earnest

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earnest

in Anglo-American law a part-payment made to seal a bargain. At times the implication has been of a token sum that is forfeitable. The Roman law tradition has a very developed equivalent: ARRA. See also DEPOSIT.

EARNEST, contracts. The payment of a part of the price of goods sold, or the delivery of part of such goods, for the purpose of binding the contract.
     2. The effect of earnest is to bind the goods sold, and upon their being paid for without default, the buyer is entitled to them. But notwithstanding the earnest, the money must be paid upon taking away the goods, because no other time for payment is appointed; earnest only binds the bargain, and gives the buyer a right to demand, but a demand without payment of the money is void; after earnest given the vendor cannot sell the goods to another, without a default in the vendee, and therefore if the latter does not come and pay, and take the goods, the vendor ought to go and request him, and then if he does not come, pay for the goods and take them away in convenient time, the agreement is dissolved, and he is at liberty to sell them to any other person. 1 Salk. 113: 2 Bl. Com. 447; 2 Kent, Com. 389; Ayl. Pand. 450; 3 Campb. R. 426.

References in classic literature ?
'By my faith, madam,' says Robin, ''tis in vain to mince the matter or tell any more lies about it; I am in earnest, as much as a man is that's going to be hanged.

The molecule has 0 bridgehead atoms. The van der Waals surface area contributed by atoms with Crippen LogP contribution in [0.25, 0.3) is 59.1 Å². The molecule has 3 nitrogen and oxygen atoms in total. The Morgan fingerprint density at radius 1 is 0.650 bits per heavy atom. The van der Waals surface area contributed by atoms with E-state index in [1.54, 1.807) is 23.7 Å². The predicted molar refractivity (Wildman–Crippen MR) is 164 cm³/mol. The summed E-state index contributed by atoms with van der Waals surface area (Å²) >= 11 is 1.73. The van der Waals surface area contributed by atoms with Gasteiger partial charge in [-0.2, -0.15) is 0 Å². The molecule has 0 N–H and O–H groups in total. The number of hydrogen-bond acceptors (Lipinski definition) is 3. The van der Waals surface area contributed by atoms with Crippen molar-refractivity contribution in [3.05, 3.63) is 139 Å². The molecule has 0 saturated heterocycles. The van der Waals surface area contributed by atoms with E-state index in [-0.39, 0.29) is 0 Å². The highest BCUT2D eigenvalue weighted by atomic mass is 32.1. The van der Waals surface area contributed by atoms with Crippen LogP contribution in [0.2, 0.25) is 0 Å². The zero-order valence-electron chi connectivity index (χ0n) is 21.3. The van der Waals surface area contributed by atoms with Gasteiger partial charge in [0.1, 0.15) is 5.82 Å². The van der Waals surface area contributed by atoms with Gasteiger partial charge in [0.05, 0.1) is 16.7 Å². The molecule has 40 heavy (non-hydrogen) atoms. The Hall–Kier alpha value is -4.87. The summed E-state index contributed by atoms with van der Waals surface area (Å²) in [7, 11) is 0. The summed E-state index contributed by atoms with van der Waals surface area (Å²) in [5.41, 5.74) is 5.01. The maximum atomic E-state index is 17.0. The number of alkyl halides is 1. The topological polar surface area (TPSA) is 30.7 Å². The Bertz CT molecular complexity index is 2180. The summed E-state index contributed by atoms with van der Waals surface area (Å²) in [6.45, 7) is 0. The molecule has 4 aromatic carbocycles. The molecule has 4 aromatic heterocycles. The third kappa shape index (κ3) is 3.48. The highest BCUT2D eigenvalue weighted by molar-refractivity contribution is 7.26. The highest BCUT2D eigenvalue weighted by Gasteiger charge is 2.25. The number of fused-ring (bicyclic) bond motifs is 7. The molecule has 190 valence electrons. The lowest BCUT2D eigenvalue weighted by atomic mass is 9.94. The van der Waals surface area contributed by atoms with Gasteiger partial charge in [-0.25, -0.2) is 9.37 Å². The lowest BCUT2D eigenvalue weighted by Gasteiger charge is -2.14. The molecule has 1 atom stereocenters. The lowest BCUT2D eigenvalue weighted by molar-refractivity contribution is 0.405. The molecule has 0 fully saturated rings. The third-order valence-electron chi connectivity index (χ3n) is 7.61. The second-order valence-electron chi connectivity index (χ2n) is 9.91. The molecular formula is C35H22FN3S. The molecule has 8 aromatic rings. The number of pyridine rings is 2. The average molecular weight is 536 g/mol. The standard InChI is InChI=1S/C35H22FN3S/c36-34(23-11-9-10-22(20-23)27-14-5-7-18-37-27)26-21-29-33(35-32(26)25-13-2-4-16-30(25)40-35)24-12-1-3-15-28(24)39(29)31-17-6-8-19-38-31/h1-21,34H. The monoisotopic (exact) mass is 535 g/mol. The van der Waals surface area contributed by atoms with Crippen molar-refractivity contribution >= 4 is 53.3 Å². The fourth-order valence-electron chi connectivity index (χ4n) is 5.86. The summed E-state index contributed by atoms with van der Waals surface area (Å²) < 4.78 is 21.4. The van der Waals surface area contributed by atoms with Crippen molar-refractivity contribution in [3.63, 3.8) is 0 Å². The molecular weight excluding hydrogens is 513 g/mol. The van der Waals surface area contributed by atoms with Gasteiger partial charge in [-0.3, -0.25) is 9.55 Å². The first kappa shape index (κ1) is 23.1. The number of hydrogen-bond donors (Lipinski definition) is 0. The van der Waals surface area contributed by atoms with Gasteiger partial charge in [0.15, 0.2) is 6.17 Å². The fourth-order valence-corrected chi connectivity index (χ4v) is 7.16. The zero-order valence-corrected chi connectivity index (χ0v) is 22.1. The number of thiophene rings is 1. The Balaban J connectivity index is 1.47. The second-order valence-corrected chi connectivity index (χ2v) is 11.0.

At the beginning of this school there were about twelve strong, earnest men and women who entered the class.
She knew that he was a man of a noble nature, high-minded and earnest. And yet she did not like this secrecy, this disinclination upon the part of one so frank and honest as Ida to tell her what was passing.
The earnest girl brought forward a scheme of "personal supervision and mutual help," the effect of which was to alter poor people until they became exactly like people who were not so poor.
Helen and Margaret walked the earnest girl as far as Battersea Bridge Station, arguing copiously all the way.
'Well, I will,' returned the other, 'though you are not earnest yet.'
But if you don't profit by this visit, and act accordingly, you will find me as bitterly in earnest against you as I could be if I deemed you worth a second thought on my own account.'
"Yes," said Erskine, trembling, "and I thought he meant in earnest in loving you.
The event of to-day has shown me that she is terribly in earnest. Lady Janet has issued invitations for one of her grand balls at Mablethorpe House; and sh e has caused the report to be circulated everywhere that the object of the festival is 'to celebrate the marriage of Mr.